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Deepwater Horizon: Disaster in the Gulf - FAILURE of the BLOWOUT PREVENTER

This screenshot, from a video monitoring camera, depicts oil from the Macondo Well surging into the Gulf of Mexico. The blowout preventer, which should have stopped this from occurring if an accident occurred at the well site, had failed. Image online via BP.

 

While in his office aboard Deepwater Horizon, Mike Williams heard the vessel's diesel engines making wild sounds.  Getting up to investigate was one of the last things he did before disaster struck. 

Reaching for a three-inch steel door, he heard a loud whooshing sound:

These are three inch thick, steel, fire-rated doors with six stainless steel hinges supporting 'em on the frame. As I reach for the handle, I heard this awful hissing noise, this whoosh. And at the height of the hiss, a huge explosion. The explosion literally rips the door from the hinges, hits, impacts me and takes me to the other side of the shop. And I'm up against a wall, when I finally come around, with a door on top of me. And I remember thinking to myself, "You know, this, this is it. I'm gonna die right here."

I began to crawl across the floor. As I got to the next door, it exploded. And took me, the door, and slid me about 35 feet backwards again. And planted me up against another wall . . . And at that point, I made a decision. "I'm going to get outside. I may die out there, but I'm gonna get outside." So I crawl across the grid work of the floor and make my way to that opening, where I see the light. I made it out the door and I thought to myself, "I've accomplished what I set out to accomplish. I made it outside. At least now I can breathe. I may die out here, but I can breathe."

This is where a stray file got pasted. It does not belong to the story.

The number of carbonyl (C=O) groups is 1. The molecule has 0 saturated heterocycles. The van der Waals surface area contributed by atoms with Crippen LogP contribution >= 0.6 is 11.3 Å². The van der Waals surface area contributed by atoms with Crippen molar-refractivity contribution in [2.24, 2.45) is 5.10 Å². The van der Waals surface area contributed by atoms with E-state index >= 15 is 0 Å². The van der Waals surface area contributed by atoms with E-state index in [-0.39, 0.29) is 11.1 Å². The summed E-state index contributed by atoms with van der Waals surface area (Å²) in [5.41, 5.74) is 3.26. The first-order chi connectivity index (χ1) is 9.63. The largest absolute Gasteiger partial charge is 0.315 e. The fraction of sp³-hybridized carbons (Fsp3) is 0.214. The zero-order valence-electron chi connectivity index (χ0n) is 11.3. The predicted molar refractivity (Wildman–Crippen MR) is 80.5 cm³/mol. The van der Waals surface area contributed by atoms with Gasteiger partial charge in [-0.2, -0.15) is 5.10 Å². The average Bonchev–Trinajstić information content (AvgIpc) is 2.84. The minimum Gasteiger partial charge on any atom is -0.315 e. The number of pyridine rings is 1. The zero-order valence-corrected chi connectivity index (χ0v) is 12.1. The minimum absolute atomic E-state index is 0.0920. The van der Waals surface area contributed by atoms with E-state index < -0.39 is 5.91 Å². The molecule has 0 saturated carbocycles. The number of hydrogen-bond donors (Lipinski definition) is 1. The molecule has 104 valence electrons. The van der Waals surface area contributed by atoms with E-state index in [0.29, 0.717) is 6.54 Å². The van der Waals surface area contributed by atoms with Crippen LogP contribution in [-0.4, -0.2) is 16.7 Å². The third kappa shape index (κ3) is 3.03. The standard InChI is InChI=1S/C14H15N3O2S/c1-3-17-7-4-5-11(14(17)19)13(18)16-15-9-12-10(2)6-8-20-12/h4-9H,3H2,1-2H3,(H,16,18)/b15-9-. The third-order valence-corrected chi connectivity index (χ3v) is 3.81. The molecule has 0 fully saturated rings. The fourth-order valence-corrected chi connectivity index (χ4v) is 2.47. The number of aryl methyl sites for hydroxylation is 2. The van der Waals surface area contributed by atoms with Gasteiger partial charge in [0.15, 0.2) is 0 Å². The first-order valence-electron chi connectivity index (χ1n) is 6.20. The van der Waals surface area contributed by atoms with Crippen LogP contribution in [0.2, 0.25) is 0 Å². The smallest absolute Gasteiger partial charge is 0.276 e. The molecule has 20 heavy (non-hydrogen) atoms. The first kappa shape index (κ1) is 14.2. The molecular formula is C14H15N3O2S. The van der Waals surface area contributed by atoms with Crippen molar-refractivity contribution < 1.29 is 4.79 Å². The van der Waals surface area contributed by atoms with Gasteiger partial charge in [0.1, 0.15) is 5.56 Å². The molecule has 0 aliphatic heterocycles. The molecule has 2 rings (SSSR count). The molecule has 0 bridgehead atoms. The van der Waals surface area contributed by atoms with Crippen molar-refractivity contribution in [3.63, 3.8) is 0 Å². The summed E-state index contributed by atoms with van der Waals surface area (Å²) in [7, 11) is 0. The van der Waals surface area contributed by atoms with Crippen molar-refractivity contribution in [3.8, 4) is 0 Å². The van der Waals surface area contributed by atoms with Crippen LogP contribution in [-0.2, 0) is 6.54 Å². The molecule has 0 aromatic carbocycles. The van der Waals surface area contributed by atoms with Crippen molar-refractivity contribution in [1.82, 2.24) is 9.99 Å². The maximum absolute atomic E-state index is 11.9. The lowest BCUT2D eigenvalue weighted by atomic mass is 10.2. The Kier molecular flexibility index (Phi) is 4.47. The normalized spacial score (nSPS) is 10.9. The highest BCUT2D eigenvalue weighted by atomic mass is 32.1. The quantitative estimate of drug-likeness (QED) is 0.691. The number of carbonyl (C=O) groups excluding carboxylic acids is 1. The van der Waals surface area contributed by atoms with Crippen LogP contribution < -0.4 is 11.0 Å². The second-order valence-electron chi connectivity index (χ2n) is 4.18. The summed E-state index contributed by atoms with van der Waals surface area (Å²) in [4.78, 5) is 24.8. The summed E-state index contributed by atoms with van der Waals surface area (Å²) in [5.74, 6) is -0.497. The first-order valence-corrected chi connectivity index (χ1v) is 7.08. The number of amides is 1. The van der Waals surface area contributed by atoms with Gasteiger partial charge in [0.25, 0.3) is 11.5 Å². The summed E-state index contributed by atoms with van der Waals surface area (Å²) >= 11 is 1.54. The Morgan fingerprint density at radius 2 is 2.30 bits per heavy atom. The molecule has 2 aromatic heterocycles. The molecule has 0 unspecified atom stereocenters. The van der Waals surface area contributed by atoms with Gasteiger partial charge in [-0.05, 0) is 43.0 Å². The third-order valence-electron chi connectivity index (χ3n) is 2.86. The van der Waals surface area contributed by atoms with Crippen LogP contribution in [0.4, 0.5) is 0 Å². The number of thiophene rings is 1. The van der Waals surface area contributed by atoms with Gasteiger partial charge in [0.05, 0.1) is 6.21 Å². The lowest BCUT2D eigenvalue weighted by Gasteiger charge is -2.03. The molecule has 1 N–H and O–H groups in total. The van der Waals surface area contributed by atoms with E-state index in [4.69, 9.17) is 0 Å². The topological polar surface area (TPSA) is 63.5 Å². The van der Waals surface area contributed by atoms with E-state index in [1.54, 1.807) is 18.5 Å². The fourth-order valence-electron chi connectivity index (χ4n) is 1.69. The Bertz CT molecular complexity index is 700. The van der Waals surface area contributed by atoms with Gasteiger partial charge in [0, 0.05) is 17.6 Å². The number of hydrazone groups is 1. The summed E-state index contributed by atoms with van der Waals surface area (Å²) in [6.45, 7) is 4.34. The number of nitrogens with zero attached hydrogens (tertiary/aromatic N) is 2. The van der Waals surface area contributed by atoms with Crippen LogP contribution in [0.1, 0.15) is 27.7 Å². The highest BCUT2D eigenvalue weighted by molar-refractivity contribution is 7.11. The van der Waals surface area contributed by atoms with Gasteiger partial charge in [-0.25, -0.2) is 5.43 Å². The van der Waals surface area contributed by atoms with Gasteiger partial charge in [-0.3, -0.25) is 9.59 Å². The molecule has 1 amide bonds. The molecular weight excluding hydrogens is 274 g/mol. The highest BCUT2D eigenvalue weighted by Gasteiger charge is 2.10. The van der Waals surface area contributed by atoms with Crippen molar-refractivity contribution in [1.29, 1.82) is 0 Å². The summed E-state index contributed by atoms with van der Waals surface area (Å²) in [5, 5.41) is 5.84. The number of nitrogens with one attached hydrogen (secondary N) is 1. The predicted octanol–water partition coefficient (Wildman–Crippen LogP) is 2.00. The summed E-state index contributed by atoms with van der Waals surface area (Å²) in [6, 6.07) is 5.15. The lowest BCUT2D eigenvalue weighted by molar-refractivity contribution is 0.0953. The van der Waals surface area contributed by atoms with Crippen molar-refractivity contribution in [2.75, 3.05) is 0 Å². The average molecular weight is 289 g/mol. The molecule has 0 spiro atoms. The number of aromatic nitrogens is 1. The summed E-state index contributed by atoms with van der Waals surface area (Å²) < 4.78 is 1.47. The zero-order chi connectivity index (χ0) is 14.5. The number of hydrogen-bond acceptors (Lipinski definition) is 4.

Grabbing a life jacket, Williams was near a lifeboat, but he had things to do on the rig.  His job required him to report to the bridge.  When he arrived there, he believed the blowout preventer (also known as a BOP) had failed because emergency systems weren't working:

The BOP that was supposed to protect us and keep us from the blowout obviously had failed. And now, the emergency disconnect to get us away from this fuel source has failed. We have no communications to the BOP.

Looking out the bridge window, Williams saw a lifeboat leaving the doomed vessel.  The captain said he had given the order to abandon ship.  But ... the lifeboat was leaving while eight survivors were still on board. 

Although the crew had practiced lifeboat drills once a week, panicked people were not following procedures:

They have left, without the captain and without knowing that they had everyone that had survived all this onboard. I've been left now by two lifeboats. And I look at the captain and I said, 'What do we do now? By now, the fire is not only on the derrick, it's starting to spread to the deck. At that point, there were several more explosions, large, intense explosions.

Some of the survivors launched an inflatable raft, but three people - including Williams - were still on board.  They had no choice but to jump into the Gulf because if they stayed on board, they would burn to death.

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Author: Carole D. Bos, J.D. 5183stories and lessons created

Original Release: May 01, 2010

Updated Last Revision: Sep 23, 2016


To cite this story (For MLA citation guidance see easybib or OWL ):

"FAILURE of the BLOWOUT PREVENTER" AwesomeStories.com. May 01, 2010. Oct 21, 2019.
       <http://www.awesomestories.com/asset/view/FAILURE-of-the-BLOWOUT-PREVENTER-Deepwater-Horizon-Disaster-in-the-Gulf>.
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